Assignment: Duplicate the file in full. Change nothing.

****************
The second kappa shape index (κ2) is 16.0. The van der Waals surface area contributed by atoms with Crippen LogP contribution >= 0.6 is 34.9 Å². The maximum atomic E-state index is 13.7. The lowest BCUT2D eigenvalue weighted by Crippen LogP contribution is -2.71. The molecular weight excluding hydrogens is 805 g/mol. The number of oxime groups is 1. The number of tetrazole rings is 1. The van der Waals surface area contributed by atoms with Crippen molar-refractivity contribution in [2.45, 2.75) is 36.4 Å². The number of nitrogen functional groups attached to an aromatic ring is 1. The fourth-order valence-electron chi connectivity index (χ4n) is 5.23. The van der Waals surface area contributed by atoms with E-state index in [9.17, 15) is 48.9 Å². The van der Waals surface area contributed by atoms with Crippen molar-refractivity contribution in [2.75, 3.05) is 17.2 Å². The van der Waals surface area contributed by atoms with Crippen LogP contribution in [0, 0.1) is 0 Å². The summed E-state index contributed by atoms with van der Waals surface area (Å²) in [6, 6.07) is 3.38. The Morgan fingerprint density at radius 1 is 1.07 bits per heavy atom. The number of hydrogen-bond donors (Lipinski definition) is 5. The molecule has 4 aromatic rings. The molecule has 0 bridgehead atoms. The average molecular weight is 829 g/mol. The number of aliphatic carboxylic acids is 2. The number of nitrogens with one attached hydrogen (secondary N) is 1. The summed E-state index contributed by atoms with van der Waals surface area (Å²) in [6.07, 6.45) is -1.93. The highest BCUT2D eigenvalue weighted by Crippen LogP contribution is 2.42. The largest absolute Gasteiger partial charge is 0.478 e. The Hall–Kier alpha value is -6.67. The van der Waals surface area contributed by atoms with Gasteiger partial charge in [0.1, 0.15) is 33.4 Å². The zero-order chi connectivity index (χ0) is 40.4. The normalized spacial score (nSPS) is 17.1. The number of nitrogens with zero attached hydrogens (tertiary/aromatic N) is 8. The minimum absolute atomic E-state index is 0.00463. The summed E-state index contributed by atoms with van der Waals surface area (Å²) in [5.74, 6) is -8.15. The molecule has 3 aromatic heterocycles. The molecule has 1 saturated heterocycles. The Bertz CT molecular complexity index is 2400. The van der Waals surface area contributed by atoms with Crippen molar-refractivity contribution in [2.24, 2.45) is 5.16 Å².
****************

The second kappa shape index (κ2) is 16.0. The van der Waals surface area contributed by atoms with Crippen LogP contribution >= 0.6 is 34.9 Å². The maximum atomic E-state index is 13.7. The lowest BCUT2D eigenvalue weighted by Crippen LogP contribution is -2.71. The molecular weight excluding hydrogens is 805 g/mol. The number of oxime groups is 1. The number of tetrazole rings is 1. The van der Waals surface area contributed by atoms with Crippen molar-refractivity contribution in [2.45, 2.75) is 36.4 Å². The number of nitrogen functional groups attached to an aromatic ring is 1. The fourth-order valence-electron chi connectivity index (χ4n) is 5.23. The van der Waals surface area contributed by atoms with E-state index in [9.17, 15) is 48.9 Å². The van der Waals surface area contributed by atoms with Crippen molar-refractivity contribution in [2.75, 3.05) is 17.2 Å². The van der Waals surface area contributed by atoms with Crippen LogP contribution in [0, 0.1) is 0 Å². The summed E-state index contributed by atoms with van der Waals surface area (Å²) in [6, 6.07) is 3.38. The Morgan fingerprint density at radius 1 is 1.07 bits per heavy atom. The number of hydrogen-bond donors (Lipinski definition) is 5. The molecule has 4 aromatic rings. The molecule has 0 bridgehead atoms. The average molecular weight is 829 g/mol. The number of aliphatic carboxylic acids is 2. The number of nitrogens with one attached hydrogen (secondary N) is 1. The summed E-state index contributed by atoms with van der Waals surface area (Å²) in [6.07, 6.45) is -1.93. The highest BCUT2D eigenvalue weighted by Crippen LogP contribution is 2.42. The largest absolute Gasteiger partial charge is 0.478 e. The Hall–Kier alpha value is -6.67. The van der Waals surface area contributed by atoms with Gasteiger partial charge in [0.1, 0.15) is 33.4 Å². The zero-order chi connectivity index (χ0) is 40.4. The normalized spacial score (nSPS) is 17.1. The number of nitrogens with zero attached hydrogens (tertiary/aromatic N) is 8. The minimum absolute atomic E-state index is 0.00463. The summed E-state index contributed by atoms with van der Waals surface area (Å²) in [5.74, 6) is -8.15. The molecule has 3 aromatic heterocycles. The molecule has 1 saturated heterocycles. The Bertz CT molecular complexity index is 2400. The van der Waals surface area contributed by atoms with Crippen molar-refractivity contribution in [2.24, 2.45) is 5.16 Å².